Nesbo admits that similar contradictions define his own personality. "During research for The Redeemer, I met a priest who told me, 'My heart is better than my brain.' If he acted on instinct, he would be a good person. If he reflected on something, he would be more cynical. With me, it's the other way around. I think my heart is quite selfish. If I followed my heart, I would not be a good person. But I have moral principles. I have to sit down and reflect."
Comparably antithetical tensions run throughout Nesbo's life. His parents fought on opposing sides during the Second World War: his mother was a member of Norway's Resistance movement; his father fought for the Germans. Raised in the United States, his father had been inculcated with a hatred of Communism deep enough that he chose Hitler over Stalin. "He was sentenced to two years in prison," Nesbo says. "He told me that it was fair, given the choice he had made."
His father's guilt would affect his family long after the war. Having started his own business making "kitchens and wooden floors", he lost everything, including the newly built Nesbo family house, when the company folded. "My father was too proud to go bankrupt," Nesbo says. "He paid all his debts down to the last cent. I think it was to do with having fought for the Germans. He didn't want anyone to have anything on him. I really respected my father for doing that."
This self-destructive pride almost sounds like a blueprint for Harry Hole. To begin with, it moulded the young Jo Nesbo. "I think I was righteous. I saw myself as the good guy in my own movie. I didn't get into many fights when I was younger, but when I did, they were righteous. I always thought I was defending something good. I fought for friends who couldn't fight for themselves. I was still being selfish and arrogant, but I was focused on what was fair and unfair."
These twin themes of selfishness and dignity run throughout Nesbo's conversation. Take his curtailed career as a footballer. "When I scored, I wouldn't congratulate the player who made the pass. I would run into the goal and kiss the ball because I had seen Pele do that. My team-mates really hated me."
A professional contract beckoned, but those knee injuries forced Nesbo into early retirement aged just 19. The disappointment might have floored a lesser individual. Nesbo simply moved on, and not for the last time. "It didn't feel like a disaster. I didn't get depressed. I found new friends and new interests, almost overnight. I did stop watching football. It was too painful to watch games and not play myself. I had to find something else to do in life."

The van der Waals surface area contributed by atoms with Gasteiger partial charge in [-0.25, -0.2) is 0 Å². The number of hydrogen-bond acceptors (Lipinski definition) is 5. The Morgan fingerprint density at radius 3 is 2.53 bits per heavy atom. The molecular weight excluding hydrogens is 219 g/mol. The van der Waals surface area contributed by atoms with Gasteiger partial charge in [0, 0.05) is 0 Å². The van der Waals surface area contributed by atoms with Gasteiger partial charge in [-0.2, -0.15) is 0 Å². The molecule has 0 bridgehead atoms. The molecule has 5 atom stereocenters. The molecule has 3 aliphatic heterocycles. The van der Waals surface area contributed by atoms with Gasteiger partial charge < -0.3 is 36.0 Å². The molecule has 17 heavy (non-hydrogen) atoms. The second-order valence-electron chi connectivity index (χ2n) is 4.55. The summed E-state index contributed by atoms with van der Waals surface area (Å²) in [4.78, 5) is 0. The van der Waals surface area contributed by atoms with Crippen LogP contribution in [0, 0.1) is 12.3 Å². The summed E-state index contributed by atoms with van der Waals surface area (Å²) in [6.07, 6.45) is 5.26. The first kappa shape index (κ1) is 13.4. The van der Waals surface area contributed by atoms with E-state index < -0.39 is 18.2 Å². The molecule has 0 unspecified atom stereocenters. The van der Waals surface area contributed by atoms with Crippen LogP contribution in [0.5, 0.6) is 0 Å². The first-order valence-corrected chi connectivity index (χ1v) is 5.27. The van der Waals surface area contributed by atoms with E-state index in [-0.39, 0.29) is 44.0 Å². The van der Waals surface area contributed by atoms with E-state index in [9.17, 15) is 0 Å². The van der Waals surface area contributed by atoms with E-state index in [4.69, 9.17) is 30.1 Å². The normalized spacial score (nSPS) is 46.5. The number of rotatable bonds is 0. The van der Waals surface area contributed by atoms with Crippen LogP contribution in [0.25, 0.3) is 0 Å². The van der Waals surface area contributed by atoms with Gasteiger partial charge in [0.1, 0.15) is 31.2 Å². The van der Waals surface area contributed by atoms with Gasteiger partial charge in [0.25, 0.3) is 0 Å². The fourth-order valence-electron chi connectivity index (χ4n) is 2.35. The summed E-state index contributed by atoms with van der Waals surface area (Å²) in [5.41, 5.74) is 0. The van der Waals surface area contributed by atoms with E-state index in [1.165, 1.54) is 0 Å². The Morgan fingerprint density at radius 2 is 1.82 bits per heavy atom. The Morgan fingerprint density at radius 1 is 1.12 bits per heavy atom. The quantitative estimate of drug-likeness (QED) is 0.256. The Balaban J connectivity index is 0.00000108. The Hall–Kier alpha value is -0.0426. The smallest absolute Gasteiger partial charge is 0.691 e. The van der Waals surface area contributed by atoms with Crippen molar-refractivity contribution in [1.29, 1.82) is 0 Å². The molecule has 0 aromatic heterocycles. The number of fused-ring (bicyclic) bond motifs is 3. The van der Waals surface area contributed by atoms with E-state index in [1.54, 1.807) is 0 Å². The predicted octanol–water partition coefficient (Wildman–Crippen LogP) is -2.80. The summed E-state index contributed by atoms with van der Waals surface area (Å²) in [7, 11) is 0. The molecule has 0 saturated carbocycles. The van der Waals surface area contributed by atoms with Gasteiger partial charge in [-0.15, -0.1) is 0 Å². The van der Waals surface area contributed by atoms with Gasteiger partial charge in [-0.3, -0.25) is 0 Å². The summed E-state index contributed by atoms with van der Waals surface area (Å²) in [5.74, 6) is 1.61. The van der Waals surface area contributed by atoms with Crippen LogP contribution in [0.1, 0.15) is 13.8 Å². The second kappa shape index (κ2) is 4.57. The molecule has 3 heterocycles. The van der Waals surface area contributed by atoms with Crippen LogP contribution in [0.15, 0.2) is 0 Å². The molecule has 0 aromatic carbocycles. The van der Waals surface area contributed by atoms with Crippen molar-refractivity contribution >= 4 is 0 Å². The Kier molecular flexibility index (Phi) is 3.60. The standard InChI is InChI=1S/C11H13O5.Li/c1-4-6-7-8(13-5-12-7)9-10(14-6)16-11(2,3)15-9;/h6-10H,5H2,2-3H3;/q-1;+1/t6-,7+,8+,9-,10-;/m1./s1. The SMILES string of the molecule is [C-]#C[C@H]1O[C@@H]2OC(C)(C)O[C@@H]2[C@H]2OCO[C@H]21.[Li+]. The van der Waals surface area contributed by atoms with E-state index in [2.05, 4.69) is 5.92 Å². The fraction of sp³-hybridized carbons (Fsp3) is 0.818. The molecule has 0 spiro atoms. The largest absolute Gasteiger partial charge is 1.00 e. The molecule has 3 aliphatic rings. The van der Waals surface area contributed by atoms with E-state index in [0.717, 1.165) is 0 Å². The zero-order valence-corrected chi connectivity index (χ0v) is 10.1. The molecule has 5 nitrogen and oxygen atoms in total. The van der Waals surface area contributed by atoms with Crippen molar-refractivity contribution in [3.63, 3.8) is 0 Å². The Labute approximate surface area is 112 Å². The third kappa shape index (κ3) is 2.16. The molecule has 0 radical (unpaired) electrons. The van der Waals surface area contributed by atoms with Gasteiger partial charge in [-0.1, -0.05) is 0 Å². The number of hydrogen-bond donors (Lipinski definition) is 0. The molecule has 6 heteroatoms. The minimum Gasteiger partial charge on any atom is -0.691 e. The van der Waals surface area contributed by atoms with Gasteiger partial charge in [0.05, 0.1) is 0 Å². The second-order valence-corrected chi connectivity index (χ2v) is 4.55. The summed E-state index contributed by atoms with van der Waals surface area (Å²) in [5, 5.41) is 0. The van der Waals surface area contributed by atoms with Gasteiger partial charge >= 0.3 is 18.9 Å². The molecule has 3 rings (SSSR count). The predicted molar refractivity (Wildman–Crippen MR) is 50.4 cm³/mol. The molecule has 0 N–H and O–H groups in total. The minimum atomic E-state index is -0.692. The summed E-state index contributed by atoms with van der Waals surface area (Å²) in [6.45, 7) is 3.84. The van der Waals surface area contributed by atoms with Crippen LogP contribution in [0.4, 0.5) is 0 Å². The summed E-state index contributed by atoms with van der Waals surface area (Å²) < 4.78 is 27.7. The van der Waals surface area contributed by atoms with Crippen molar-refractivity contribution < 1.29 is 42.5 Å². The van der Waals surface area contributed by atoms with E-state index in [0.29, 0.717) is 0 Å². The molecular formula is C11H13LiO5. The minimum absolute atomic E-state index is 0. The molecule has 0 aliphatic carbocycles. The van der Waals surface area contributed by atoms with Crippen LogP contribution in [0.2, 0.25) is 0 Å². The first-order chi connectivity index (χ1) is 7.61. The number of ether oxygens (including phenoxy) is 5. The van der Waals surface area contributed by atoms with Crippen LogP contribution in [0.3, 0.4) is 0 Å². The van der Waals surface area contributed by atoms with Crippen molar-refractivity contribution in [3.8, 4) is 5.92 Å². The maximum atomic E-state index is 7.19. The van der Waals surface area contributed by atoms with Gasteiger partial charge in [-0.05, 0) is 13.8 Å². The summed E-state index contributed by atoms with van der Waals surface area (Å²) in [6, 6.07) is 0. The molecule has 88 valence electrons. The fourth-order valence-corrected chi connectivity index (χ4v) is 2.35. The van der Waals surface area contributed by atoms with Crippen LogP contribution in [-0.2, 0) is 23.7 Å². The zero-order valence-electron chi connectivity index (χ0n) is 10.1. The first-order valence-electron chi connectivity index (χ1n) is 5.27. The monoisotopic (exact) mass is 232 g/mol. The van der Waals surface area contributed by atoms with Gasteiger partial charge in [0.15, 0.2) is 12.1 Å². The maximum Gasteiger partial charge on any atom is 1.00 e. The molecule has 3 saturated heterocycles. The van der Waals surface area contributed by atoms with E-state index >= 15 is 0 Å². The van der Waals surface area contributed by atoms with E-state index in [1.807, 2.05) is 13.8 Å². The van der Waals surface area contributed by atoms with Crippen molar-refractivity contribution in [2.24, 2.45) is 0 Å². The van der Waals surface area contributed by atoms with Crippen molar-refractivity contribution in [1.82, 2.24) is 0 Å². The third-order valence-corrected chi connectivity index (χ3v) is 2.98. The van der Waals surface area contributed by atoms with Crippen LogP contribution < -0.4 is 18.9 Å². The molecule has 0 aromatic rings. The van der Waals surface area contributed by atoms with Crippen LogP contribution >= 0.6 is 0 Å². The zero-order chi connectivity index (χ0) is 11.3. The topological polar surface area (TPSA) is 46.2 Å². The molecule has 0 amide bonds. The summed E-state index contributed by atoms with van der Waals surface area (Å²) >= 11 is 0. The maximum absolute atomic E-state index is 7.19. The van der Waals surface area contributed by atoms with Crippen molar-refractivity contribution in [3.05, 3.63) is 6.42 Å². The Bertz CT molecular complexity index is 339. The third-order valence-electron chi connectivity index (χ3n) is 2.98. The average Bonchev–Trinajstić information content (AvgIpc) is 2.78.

This "something else" makes Nesbo seem like an eccentric Norwegian superhero. By day, he was a stockbroker. By night, he was a pop star in Di Derre. "You have girls in the front row throwing you kisses and taking off their shirts. It took me years to realise that it doesn't necessarily mean that they want to sleep with you. Some of them did, of course. But not all. That was a disappointment."
esbo learnt a new lesson about the relationship between artist and audience. "Some artists see a gig as an audience worshipping them. I think it is about having a great time together. I have a part as the singer. An audience has a part. Playing a gig doesn't make me high on myself."
Writing has inevitably distanced Nesbo slightly from his audience. It also asks different questions about his art. "I do ask myself, 'To what good end do I produce these stories?' I tell myself I write because I want to say something true and original about the nature of evil. That is very ambitious – to say something about the human condition that hasn't been written before. Probably I will never succeed but that is what I strive to do."
A brief discussion about the shootings at the recent screening of the Batman film in Colorado prompts Nesbo to consider the social responsibility of the writer. He is still feeling his way along the fine line between the bestseller as sensational entertainment and the bestseller as social critique. "Do these stories always serve the purpose of saying something true, or of selling books? Of giving in to my fascination with the monster in the cage? If I were totally honest, I admit that at times I give in to that temptation."
What Nesbo won't divulge is the fate of Harry Hole, who was left suspended between life and death at the end of his most recent investigation, Phantom. Fans, publishers and indeed Nesbo himself will have to wait to learn the outcome. But if fame has taught Jo Nesbo anything, it is the value of patience.
"I did the same thing year after year, and nothing happened. But I kept writing those stories. Suddenly the time was right. You know, when [the singer-songwriter] Tom Waits released Swordfishtrombones, he was asked, 'What have you done differently to have commercial success?' He said, 'I haven't done anything. I have been doing the same thing for 15 years. It's not me who is coming to you. It is you who is coming to me.'"
'The Bat' (Harvill Secker, £18.99) is out on 11 October